One big factor in this problem is puppy mills. These are places where dogs are bred for profit and the owners have no regard for the wellbeing of the dogs. They are born and kept in cramped, dirty conditions.

They are taken away from their mothers too early and not properly socialized with other dogs or with humans. They have rarely had adequate veterinary care and they are at much higher risk for disease and illness.

The mothers are forced to deliver one litter after the other without rest all while being kept in cramped cages.

Dogs from puppy mills most often end up in pet stores or being sold online. So avoid both of these options and buy direct from a breeder who you have met and whose facilities you have toured.

In short, puppy mills are terrible, tragic places where dogs are born and kept in awful, inhumane conditions.

Tips for Finding a Good Breeder

If you still insist on going with a breeder, here are some tips for making sure you choose the most responsible and honest breeder in your area:

  • Make a list. Don’t just read these tips and hope you remember all of them as you meet with different breeders. Make a list of the questions you need to ask and the qualities you need to look for.
  • Know that “USDA licensed/inspected” means little. The USDA only checks that a bare minimum of dog food, water, and shelter is available. They don’t require plenty of open space and exercise, or plenty of socialization and rest between births. In short, they don’t regulate how the dog is raised or cared for. So simply being approved by the USDA is not enough to prove the breeder is responsible.
  • Ask to see all parts of their operation. A responsible breeder will usually offer to do this. The places where the dogs and puppies are kept should be clean and spacious so the dogs can run around freely and play.
  • Examine the dogs. Dogs and puppies should look clean, healthy, and energetic. If the dogs don’t look happy and healthy, chances are that they aren’t.
  • Find out how many breeds they sell. A good breeder specializes in just a few breeds (preferably just one or two). And they have extensive knowledge about every breed they sell. Ask lots and lots of questions about the breed. Take notes. And verify the information.
  • Ask for veterinary records. A responsible breeder has close relationships with one or more vet in the area. They also keep thorough records of every visit and will show you upon request.
  • Ask about genetic risks and health problems. They should be upfront and honest. Every purebred (I repeat, EVERY purebred) has its own special risks. A good breeder knows these risks. And they usually make a point to tell you even if you don’t ask because they want to make sure you have the information needed to take good care of the dog.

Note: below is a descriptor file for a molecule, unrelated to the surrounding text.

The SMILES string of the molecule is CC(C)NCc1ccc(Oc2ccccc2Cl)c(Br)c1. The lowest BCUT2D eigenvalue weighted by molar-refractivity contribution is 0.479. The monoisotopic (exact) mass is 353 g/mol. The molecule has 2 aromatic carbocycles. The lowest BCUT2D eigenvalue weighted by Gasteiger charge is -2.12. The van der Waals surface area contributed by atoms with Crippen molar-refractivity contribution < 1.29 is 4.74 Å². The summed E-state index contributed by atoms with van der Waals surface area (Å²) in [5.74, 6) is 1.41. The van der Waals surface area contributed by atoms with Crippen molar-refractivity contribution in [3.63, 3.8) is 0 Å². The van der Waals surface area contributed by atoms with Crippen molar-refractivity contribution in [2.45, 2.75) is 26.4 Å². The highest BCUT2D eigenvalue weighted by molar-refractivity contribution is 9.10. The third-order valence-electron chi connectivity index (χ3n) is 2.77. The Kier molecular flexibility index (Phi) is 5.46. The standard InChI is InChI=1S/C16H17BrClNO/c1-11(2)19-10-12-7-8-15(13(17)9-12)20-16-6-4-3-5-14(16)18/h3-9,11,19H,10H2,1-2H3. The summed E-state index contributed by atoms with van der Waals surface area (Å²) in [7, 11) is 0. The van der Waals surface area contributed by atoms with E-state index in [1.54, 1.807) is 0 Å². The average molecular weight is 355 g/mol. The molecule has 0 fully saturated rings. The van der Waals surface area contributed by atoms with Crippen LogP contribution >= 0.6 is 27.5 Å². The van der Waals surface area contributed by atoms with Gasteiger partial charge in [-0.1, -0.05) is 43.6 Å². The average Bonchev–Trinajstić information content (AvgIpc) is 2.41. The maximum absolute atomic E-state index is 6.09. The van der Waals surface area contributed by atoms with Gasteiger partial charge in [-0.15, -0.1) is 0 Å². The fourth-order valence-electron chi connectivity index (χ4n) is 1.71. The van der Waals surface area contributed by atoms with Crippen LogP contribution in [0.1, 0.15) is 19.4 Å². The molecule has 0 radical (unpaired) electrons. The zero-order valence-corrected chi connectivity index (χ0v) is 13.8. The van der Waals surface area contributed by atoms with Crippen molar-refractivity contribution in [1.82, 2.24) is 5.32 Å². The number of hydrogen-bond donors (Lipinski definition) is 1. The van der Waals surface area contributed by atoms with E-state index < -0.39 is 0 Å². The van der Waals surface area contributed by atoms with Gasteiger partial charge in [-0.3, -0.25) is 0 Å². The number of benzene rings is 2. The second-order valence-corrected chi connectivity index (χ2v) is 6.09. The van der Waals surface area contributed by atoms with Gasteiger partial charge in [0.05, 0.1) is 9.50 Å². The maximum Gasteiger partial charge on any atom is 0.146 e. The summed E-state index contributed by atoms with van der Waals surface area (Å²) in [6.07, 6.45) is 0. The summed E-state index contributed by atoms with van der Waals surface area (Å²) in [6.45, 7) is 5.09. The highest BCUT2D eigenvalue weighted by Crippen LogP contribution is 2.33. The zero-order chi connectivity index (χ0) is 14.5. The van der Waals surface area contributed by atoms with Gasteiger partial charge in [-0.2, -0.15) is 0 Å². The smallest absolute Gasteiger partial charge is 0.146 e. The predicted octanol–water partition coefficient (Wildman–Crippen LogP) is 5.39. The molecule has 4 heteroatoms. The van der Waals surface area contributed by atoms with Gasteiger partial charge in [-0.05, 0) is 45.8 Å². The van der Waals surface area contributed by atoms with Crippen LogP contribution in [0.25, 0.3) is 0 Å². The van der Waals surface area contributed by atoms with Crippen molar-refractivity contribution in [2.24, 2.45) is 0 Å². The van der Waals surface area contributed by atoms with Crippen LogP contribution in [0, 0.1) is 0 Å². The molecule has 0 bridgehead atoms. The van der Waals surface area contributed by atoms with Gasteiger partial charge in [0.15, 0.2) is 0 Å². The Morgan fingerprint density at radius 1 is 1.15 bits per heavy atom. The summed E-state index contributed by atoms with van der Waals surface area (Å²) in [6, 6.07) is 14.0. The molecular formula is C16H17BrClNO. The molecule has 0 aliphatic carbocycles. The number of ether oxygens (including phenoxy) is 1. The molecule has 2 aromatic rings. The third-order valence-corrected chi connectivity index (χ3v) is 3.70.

• Never buy a dog on the Internet. No breeder that sells dogs on the Internet is a responsible breeder. There is NO exception to this rule. A responsible breeder will not sell a puppy to a person they haven’t met in person. And if you buy on the Internet, you have no way of checking the facilities.
  • If the breeder requires you to go to a specific vet, stay away. They can recommend vets they know in your area but if they say you have to go to the one of their choosing, they are hiding something from you.

If you notice suspicious signs while you check breeders, you should report this to the authorities. Do your part to put a stop to unsafe and unethical breeding.

In addition to these tips, pay attention to how the breeder treats you. Do they want you to visit multiple times? Do they want the whole family to meet the dog before you bring it home? Do they ask a lot of questions about your experience with pets and your reasons for getting a dog?

If they show a lot of concern about your ability to care for the dog before they sell it to you, this is a good sign that they are a responsible and honest breeder.

Adopting A Shelter Dog

Sheltered Dog

Now that we have adequately discussed why breeders are not ideal and, if you still want a breeder, how to choose them well, it’s time to look at your second (and far better) option—rescue shelters.

In the following section, we’ll look at the many pros of adopting a dog. Then in the second section, we’ll talk about some of the challenges that come with choosing the adoption route:

Adopting A Rescue Dog

The Advantages of Adopting a Rescue Dog

Here are some of our favorite benefits of adopting a dog from a shelter: